Vulval cancer mortality statistics

Deaths

Deaths from vulval cancer, 2014, UK

 

Proportion of all deaths

Percentage vulval cancer is of female cancer deaths, 2014, UK

 

Age

Peak rate of vulval cancer deaths, 2012-2014, UK

 

Trend over time

Vulval cancer mortality rates have decreased by 38% since the early 1970s, UK

 

Vulval cancer is the 20th most common cause of cancer death among women in the UK (2014), accounting for less than 1% of all cancer deaths in females.[1-3]

In 2014, there were 453 vulval cancer deaths in the UK. The crude mortality rate Open a glossary item shows that there is 1 vulval cancer death for every 100,000 females in the UK.

The European age-standardised mortality rates Open a glossary item do not differ significantly between the constituent countries of the UK.[1-3]

Vulval Cancer (C51), Number of Deaths, Crude and European Age-Standardised (AS) Mortality Rates per 100,000 Population, Females, UK, 2014

England Wales Scotland Northern Ireland UK
Deaths 359 31 49 14 453
Crude Rate 1.3 2.0 1.8 1.5 1.4
AS Rate 1.3 1.7 1.7 1.6 1.3
AS Rate - 95% LCL 1.1 1.1 1.2 0.8 1.2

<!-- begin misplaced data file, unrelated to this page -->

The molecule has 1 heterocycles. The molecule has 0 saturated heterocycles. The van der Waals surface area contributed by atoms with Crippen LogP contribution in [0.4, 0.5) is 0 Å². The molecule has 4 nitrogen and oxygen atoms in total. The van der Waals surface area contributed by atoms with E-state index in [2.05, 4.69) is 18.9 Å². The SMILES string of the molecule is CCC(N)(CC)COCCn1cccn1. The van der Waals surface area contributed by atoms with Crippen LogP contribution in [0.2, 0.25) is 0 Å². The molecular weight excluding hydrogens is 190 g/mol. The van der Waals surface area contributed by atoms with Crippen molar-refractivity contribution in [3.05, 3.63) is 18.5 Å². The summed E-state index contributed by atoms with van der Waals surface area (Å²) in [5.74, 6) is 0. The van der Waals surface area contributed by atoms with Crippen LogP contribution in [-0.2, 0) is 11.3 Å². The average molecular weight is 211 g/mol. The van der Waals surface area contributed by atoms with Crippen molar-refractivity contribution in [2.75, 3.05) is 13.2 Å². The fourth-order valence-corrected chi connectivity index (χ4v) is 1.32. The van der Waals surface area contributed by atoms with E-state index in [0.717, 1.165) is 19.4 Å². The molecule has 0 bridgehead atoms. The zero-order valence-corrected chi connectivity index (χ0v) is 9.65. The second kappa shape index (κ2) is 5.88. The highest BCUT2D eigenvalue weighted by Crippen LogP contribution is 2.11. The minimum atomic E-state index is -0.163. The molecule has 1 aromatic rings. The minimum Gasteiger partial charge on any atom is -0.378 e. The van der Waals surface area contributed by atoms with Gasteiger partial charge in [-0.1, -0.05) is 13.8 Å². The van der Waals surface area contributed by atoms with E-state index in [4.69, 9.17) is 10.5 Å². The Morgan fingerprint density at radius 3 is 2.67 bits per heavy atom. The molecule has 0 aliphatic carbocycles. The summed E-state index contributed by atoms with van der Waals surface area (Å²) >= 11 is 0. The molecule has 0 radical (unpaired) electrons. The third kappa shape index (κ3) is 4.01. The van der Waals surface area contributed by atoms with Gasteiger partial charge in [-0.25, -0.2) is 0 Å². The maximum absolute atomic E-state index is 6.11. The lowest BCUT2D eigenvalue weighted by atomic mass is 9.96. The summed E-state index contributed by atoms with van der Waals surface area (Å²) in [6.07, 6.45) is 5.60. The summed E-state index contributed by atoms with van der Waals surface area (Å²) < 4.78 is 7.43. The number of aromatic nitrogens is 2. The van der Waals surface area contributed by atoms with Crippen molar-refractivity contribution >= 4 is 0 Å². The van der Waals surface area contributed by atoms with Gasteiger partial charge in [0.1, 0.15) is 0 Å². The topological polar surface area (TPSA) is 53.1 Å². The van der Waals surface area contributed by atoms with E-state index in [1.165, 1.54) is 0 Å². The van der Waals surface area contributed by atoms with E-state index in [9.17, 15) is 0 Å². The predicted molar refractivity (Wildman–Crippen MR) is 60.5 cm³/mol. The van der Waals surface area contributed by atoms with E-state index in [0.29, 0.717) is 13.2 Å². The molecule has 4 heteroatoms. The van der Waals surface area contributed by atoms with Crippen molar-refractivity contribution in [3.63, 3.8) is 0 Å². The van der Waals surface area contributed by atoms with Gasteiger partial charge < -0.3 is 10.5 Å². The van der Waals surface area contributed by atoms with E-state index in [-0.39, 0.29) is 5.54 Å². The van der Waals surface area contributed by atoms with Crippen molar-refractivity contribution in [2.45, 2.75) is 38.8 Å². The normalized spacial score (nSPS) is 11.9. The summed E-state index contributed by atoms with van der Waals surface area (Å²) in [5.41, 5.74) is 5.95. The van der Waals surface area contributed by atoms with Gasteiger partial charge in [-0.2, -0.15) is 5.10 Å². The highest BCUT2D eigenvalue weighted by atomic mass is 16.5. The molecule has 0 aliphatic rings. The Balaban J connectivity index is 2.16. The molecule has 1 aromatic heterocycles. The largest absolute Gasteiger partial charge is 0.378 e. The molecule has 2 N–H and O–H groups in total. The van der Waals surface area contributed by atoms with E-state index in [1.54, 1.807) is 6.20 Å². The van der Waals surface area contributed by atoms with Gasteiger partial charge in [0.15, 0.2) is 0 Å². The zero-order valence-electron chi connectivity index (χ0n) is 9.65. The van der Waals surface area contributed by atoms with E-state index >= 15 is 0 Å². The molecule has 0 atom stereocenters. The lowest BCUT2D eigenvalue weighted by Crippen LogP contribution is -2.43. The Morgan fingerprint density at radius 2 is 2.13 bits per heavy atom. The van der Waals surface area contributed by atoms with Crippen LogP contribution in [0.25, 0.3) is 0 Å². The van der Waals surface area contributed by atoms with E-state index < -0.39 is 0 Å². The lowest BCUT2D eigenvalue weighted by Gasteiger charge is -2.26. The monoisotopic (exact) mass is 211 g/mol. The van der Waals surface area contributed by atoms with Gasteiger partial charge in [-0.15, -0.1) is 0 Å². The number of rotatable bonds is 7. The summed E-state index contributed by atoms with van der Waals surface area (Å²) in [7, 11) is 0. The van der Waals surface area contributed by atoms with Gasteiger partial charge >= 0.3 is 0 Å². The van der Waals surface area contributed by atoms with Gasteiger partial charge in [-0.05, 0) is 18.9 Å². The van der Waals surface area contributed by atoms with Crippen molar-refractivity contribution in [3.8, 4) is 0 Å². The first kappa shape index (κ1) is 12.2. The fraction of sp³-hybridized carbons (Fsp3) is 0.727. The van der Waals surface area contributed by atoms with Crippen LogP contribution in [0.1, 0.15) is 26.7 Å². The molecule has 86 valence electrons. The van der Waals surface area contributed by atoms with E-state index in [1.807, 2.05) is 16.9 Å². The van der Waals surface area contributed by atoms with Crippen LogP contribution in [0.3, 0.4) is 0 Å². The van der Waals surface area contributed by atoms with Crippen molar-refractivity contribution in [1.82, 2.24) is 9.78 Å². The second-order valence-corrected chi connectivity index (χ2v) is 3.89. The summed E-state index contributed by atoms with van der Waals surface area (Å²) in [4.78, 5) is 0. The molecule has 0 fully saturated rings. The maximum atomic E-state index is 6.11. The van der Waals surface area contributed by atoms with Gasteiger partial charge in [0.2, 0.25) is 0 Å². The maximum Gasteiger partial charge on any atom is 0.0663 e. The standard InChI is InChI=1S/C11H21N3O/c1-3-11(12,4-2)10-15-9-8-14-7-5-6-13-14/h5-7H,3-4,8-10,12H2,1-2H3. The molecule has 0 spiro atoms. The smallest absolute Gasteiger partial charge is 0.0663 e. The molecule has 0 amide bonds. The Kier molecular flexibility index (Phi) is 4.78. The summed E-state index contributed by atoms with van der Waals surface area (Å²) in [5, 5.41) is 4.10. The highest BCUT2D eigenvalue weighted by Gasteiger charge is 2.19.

AS Rate - 95% UCL 1.4 2.3 2.2 2.5 1.5

95% LCL and 95% UCL are the 95% lower and upper confidence limits Open a glossary item around the AS rate Open a glossary item

Vulval cancer mortality rates through the UK shows very little variation between health boundaries.[4]

References

  1. Data were provided by the Office for National Statistics on request, November 2015. Similar data can be found here: https://www.ons.gov.uk/peoplepopulationandcommunity/birthsdeathsandmarriages/deaths/bulletins/deathsregistrationsummarytables/previousReleases.
  2. Data were provided by Information Services Division (ISD) Scotland on request, November 2015. Similar data can be found here: http://www.nrscotland.gov.uk/statistics-and-data/statistics/statistics-by-theme/vital-events/vital-events-reference-tables.
  3. Data were provided by the Northern Ireland Statistics and Research Agency on request, November 2015. Similar data can be found here: http://www.nisra.gov.uk/demography/default.asp2.htm.
  4. Vulval cancer mortality by PCT, 2009-2011.These data were extracted from the UK Cancer Information Service, version 4.5b 001 on 30/09/2013.
Last reviewed: